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NBAA president and CEO Ed Bolen, joined by AOPA´s Phil Boyer and Selena Shilad, executive director of the Alliance for Aviation Across America, took to the podium for a panel on the fight by general aviation to resist user fees. Bolen reminded everyone present that the current campaign to pillage the pockets of business aviation was formally and publicly launched by the airlines at a press conference on March 8, 2006. In the roughly 18 months since Roll Call, the respected Capitol Hill newspaper, estimates, the airlines´ lobbying effort has spent some $ 11.2 million to get its message across and win hearts and minds, not just in Congress, but among the general public.
The goal of the campaign, according to all three gathered advocates, is to shift up to $ 2 billion in taxes from the airlines to business aviation, and gain control of the air traffic control apparatus in the U.S., eventually squeezing out the use of private and company aircraft. Bolen said the attack is three-pronged: Vilify general aviation as "fat cats" and "bigwigs" who crowd airport runways with tycoons off to play golf; divide and conquer by suggesting to the AOPA that it was just NBAA members the airlines were targeting; and to distort the truth in a flurry of advertising that has appeared everywhere from airports to seat-pocket magazines.
The AOPA isn´t buying, said Boyer. "We looked at user fees elsewhere, and they don´t work," he said. Furthermore, he pointed out that 57,000 of AOPA´s more than 400,000 members fly turbine aircraft that put them squarely in the sights of the airlines. His organization has asked members to target their own government representatives. "We´re not trying to get the [entire mass of] American people to understand," he said, calling the problem too complex and too big for the average person to understand.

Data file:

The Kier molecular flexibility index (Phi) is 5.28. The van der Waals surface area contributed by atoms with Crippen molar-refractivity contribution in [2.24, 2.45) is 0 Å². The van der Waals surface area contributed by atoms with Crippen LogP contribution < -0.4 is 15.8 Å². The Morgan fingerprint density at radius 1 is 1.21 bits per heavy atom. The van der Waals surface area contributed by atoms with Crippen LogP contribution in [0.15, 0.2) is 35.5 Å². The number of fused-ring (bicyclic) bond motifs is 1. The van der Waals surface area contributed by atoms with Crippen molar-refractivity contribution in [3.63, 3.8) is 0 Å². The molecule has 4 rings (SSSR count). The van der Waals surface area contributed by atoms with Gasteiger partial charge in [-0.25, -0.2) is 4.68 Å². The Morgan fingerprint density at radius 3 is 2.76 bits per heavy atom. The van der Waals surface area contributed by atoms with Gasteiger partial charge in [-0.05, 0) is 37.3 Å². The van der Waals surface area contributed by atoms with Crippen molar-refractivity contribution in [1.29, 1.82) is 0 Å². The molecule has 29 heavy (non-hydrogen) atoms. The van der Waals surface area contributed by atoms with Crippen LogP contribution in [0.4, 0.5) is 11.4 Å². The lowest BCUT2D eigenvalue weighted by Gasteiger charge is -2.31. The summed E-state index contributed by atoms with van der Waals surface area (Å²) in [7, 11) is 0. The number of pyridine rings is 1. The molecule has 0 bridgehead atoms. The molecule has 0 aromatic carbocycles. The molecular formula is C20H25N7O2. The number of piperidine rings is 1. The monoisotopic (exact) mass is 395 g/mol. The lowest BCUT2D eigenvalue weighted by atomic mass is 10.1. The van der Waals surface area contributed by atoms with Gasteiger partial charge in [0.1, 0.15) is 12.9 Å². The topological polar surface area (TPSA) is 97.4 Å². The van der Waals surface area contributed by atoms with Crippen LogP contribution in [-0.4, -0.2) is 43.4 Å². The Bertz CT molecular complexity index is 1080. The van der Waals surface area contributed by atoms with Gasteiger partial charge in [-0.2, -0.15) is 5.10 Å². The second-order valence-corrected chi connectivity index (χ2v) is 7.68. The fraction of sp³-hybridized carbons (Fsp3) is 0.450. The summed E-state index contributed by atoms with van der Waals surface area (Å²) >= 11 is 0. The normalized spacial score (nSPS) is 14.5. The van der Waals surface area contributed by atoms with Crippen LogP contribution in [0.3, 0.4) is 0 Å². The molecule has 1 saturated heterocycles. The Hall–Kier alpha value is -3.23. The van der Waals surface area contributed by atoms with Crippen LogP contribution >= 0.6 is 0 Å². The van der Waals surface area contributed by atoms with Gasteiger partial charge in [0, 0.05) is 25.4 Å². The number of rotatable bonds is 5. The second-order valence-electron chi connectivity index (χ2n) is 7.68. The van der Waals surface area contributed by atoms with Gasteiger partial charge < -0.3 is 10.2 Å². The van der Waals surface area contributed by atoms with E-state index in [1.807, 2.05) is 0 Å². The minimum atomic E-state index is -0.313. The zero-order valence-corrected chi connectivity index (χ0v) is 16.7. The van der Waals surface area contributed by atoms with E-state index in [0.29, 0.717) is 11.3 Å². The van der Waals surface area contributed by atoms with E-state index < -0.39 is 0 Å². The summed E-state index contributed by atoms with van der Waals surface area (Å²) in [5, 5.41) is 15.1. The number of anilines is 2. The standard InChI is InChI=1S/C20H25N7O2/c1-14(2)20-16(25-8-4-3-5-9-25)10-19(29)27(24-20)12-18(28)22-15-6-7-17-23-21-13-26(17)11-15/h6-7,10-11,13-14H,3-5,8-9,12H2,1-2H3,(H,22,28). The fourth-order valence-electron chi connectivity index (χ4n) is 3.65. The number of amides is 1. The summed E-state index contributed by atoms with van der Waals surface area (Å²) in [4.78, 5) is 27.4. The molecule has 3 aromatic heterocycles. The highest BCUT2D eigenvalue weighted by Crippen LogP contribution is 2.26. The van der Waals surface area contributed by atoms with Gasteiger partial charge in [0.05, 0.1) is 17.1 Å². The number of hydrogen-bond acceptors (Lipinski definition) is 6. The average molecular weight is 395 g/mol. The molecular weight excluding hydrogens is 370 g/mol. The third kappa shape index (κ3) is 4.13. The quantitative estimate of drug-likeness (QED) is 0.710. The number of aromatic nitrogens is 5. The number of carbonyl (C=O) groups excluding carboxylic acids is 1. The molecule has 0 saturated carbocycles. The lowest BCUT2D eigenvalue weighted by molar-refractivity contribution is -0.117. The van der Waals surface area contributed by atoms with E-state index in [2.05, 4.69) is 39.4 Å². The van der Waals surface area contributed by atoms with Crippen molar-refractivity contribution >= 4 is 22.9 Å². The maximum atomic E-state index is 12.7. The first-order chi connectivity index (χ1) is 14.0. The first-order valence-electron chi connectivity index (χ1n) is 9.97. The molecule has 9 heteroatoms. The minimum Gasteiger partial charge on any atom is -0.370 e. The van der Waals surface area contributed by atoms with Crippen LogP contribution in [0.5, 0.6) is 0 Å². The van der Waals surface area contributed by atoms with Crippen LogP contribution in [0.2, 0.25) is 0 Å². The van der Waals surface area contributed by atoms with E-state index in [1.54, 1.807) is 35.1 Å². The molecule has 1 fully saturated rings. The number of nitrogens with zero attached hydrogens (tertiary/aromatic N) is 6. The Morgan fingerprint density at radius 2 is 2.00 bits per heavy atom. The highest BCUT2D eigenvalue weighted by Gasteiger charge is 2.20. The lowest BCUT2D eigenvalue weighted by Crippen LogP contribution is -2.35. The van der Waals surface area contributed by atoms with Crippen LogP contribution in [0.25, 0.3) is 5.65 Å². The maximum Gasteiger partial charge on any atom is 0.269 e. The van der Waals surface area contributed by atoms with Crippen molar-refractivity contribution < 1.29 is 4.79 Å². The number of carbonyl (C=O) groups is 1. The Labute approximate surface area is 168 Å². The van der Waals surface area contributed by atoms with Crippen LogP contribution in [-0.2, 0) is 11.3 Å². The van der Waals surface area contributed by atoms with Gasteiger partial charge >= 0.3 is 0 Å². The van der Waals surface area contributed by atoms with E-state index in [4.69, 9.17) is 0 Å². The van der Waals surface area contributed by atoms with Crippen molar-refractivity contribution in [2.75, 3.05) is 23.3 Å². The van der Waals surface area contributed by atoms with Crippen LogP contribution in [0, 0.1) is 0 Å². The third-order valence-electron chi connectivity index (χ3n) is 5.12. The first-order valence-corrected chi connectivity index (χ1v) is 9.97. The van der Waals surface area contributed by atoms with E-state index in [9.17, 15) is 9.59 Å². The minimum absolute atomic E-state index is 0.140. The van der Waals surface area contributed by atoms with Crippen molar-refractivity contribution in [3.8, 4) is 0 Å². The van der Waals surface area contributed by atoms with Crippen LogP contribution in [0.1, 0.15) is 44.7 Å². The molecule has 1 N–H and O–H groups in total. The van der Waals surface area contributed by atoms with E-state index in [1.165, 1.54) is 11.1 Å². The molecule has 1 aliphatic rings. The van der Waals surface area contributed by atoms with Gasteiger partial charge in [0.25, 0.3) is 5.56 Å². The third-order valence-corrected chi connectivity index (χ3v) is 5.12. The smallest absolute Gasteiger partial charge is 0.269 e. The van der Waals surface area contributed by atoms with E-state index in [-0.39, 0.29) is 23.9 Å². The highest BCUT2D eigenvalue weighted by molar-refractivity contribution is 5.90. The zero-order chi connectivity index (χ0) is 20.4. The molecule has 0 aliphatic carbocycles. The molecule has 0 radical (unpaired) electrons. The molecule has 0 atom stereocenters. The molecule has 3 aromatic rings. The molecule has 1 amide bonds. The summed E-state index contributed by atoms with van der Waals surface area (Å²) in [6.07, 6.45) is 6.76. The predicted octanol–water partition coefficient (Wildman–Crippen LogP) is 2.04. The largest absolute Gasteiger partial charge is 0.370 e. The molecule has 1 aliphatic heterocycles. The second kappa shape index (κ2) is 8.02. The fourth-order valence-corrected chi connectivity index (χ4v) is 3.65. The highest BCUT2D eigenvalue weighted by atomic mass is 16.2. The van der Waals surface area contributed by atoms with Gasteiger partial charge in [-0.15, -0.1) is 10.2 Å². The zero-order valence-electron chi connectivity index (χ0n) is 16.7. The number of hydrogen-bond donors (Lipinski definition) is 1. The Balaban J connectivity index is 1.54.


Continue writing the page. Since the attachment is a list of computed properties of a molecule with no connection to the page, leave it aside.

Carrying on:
Shilad claims 3,616 member organizations under the AAAA banner, and those figures are growing. Within the list are agricultural and rural or small town interest groups together with unexpected allies such as sections of the coal industry. She cited successes in targeting media and government to get the message across.
Now that the House has approved H.R. 2881 as a user-fee-free bill, attention now turns to the Senate version, which is volatile. With funding authority for aviation due to expire on September 30, a conference committee won´t have much time to iron out differences. An extension similar to a continuing resolution could push the date out to December. Meanwhile, Bolen says the airline attack will be relentless. "It´s not about to go away now," he said. "The fight is on. The fight is now."